Picturing Alaska


In the summer of 1947, Ansel Adams and his 14-year-old son, Michael, undertook a six-week journey through Alaska that would have notable consequences for the history of conservation. Adams was already close to a household name for his masterful landscape photography, particularly the powerful shots of Yosemite Valley. A 1941 visit to Glacier National Park had sparked his interest in the north country. “Imaginatively inclined,” Adams recalled in his autobiography, “I felt Alaska might be close to the wilderness perfection I continuously sought.” On this relatively short trip, he would take one of his most iconic photographs and do much to encourage Americans of all stripes to visit Alaska and persuade them of the value of the National Park System.

From San Francisco he and Michael drove up U.S. Highway 101 to Seattle, where they boarded the SS Washington for Juneau by way of the Inland Passage, stuffing themselves on buffet food, just as had the pioneer preservationist John Muir decades earlier. A convulsion of thunder and bolt of lightning enthralled them, as if witnessing a divine fireworks display. “I was deeply affected by my first glimpse of the northern coasts and mountains,” recalled Adams. “The rain did not depress me; it was clean and invigorating, and the occasional glimpses of far-off summits gave promise of marvels to come.”

He did not travel light. Wherever he went, he took his large 8-by-10-inch camera, lenses, filter sets, Graflex cameras, and three specially designed pods—in all, a roster of accessories that would fill a page. 

Eager for the publicity that Adams could bring, Gov. Ernest Gruening put a two-engine Grumman Goose amphibious plane at his disposal—though the pilot, a wildlife officer, having endured decades of wind, rain, and dizzyingly high altitudes, called it “the Flying Coffin.” After a shaky takeoff, Ansel and his son’s nerves steadied. They were soon enjoying low passage over the coastal waters, coming down in bays where their pilot inspected commercial fishing craft to ensure that the crews hadn’t exceeded catch limits. The gadget-loving Adams was fascinated by the instrument panels; the cockpits of planes flying the coastal areas were quite different from those operating in the interior and the Arctic. From this bird’s-eye view, he took a series of distant color shots of Mount Saint Elias Floating in the Clouds. These “personal” photos remained, as late as 2010, in Michael Adams’s private collection, never shown to the general public. (Some of them are here published for the first time.)

However deep he ventured into the wilderness, Adams often wore a Brooks Brothers sports jacket, white shirt, and plain tie; he didn’t like people turning native. His broad, balding forehead was perhaps his most recognizable feature. The well-trimmed beard suggested a tweedy college professor. Alaskans soon learned that the ever-alert Adams was a master at interpreting the landscape’s endlessly shifting moods; he would break off conversations to point out the droop of a cloud, the sudden fierceness of the sun. The Earth had been created long ago in the flash of a starburst, he thought, and his calling was to turn the Creator’s awesome intensities into framable high art. “The quality of place, the reaction to immediate contact with earth and glowing things that have a frugal relationship with mountains and sky,” he wrote, “is essential to the integrity of our existence on this planet.”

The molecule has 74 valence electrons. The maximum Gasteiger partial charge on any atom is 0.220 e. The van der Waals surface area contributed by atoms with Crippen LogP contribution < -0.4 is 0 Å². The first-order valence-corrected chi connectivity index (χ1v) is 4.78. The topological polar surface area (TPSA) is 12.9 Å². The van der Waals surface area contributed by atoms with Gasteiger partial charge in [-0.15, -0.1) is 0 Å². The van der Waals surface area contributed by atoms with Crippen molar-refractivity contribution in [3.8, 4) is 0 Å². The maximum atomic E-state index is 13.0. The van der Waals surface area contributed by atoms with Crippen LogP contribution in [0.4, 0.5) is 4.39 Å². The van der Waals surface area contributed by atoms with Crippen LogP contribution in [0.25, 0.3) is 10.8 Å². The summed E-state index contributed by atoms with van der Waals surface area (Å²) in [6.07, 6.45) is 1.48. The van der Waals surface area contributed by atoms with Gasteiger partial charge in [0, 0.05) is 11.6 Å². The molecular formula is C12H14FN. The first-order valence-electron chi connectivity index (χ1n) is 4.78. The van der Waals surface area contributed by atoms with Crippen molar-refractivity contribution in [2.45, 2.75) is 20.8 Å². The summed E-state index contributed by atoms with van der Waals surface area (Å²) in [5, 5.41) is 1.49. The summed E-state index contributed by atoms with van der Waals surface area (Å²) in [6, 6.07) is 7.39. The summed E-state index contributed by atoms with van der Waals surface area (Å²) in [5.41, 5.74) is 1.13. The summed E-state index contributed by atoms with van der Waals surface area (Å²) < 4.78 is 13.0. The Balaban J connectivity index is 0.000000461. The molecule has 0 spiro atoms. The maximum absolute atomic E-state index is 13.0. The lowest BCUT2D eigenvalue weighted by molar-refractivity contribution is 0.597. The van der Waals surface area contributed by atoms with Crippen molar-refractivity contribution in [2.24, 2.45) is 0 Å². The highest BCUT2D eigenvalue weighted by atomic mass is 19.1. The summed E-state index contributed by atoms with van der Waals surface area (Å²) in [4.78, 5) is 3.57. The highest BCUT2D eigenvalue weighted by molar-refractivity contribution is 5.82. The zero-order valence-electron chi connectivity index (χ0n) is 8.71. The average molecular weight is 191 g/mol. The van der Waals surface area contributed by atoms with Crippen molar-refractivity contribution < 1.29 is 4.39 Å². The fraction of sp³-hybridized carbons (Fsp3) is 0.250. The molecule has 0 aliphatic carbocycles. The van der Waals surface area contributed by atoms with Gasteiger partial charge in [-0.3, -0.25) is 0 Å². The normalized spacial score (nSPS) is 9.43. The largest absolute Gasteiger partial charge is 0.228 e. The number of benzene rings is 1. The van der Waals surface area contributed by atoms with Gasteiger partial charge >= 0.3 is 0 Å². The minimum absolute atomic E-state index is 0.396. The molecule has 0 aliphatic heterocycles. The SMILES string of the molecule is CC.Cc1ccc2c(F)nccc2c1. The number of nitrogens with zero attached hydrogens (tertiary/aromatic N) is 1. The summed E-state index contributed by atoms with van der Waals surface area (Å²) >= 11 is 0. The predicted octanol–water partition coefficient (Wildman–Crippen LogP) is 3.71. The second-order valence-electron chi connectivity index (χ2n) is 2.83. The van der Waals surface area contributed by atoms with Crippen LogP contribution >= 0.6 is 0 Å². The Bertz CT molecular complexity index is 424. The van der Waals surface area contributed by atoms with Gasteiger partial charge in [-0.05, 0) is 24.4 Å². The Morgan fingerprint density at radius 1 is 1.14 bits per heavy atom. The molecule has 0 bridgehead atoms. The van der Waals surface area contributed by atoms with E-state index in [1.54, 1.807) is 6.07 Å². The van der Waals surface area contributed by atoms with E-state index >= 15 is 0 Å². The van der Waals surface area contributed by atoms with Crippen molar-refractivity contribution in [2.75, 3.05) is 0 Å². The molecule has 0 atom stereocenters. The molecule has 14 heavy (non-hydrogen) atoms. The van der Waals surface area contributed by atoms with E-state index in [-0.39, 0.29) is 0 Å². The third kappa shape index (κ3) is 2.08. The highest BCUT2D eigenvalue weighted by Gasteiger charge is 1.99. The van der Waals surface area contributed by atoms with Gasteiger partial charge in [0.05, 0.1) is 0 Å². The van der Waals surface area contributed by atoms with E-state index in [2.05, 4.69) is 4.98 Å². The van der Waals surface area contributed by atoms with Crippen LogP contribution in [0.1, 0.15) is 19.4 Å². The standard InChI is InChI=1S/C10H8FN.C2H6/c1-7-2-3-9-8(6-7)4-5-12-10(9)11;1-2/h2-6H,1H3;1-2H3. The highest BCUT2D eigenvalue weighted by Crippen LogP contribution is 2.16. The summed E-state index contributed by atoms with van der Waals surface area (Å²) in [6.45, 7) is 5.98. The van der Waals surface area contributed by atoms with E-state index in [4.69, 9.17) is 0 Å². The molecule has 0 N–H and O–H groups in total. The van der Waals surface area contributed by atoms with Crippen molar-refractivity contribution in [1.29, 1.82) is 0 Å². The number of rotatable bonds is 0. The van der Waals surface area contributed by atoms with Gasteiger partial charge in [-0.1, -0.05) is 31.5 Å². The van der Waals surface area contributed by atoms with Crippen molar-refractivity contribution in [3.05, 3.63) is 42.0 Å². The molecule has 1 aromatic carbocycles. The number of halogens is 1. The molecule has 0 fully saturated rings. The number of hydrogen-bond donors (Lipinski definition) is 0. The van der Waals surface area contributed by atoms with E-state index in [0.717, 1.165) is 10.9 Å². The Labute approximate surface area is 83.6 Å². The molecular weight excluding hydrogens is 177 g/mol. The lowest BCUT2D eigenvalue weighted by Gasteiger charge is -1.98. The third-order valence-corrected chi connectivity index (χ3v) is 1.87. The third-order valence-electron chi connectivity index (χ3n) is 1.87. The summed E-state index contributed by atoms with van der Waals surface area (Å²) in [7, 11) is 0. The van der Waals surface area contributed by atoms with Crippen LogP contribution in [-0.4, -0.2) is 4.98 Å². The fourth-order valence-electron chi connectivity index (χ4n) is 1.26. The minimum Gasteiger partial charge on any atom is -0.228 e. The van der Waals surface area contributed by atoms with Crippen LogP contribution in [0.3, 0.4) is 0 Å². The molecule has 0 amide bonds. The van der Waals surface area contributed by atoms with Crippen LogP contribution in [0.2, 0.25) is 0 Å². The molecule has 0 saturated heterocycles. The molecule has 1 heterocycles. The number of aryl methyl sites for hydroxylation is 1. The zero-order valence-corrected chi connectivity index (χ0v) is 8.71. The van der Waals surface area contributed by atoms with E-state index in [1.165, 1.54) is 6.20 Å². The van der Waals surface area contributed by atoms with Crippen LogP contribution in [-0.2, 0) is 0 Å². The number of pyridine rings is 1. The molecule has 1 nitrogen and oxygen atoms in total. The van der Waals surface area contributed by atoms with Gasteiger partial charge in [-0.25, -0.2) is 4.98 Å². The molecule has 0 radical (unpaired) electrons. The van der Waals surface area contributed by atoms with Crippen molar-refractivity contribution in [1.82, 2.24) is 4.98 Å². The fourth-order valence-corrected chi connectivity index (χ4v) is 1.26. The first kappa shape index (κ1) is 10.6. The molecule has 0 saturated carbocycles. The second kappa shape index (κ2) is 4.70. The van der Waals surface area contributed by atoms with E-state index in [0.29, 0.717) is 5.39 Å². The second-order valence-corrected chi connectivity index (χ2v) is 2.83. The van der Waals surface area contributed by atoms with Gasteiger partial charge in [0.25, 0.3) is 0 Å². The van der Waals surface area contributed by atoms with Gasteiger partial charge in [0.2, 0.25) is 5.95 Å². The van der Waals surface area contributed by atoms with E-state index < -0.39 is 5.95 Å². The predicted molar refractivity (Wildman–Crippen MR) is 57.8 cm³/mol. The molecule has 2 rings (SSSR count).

In Juneau and Fairbanks, many stories would be told of Adams’s Goose slipping into remote Alaskan inlets. The six- to eight-passenger plane regularly put down on lakes and bays for Adams to compose brilliant snapshots. He ordered his pilots to swoop toward the ground so he could capture fine angles on sunsets and wildfires. One afternoon the plane nearly crashed when the right landing gear malfunctioned. But as he had predicted, that particular death-defying maneuver helped find the perfect pink and purple rose light, which infused the blue/green/gray/white landscape with unforgettable grace. “We crisscrossed the Coast Range many times, exploring deep valleys, lakes, passes, and peaks,” Adams wrote. “The shadows lengthened and the golden light on the snowy mountains intensified.”

A great photographer will spend weeks, even months, in search of the perfect picture. Shooting Mount McKinley presented a particularly formidable challenge, its immensity stubbornly denying any access to its secrets. The perpetually snowcapped, wind-bitten, 20,000-foot peak simply defied the power of Adams’s 35 mm Contax lens. Even given perfect conditions of light, shadow, and wind, a photographer would find it hard indeed to capture such bulk, however wide the lens. It would demand extreme patience and the ability to shake off the dizziness that thin air often causes. But Adams took joyfully to the rock and ice giant. He did not want so defining a photograph to be taken from the air but rather to capture the spiritual essence of the entire Denali wilderness from the ground. Because McKinley is three times higher than Yosemite’s Half Dome, he figured that it would be thrice as difficult to capture its ultimate image in a photograph.

Everything about the mountain proved difficult. On the train ride to McKinley Station, for example, a steady rain made the rails slippery, and the engineer almost collided with a full-grown moose. “The rain finally stopped,” Adams wrote later, “the rails dried, and the brakes worked. We passed several busy repair crews; the melting permafrost frequently causes the rails to sag, creating a continuous maintenance problem.”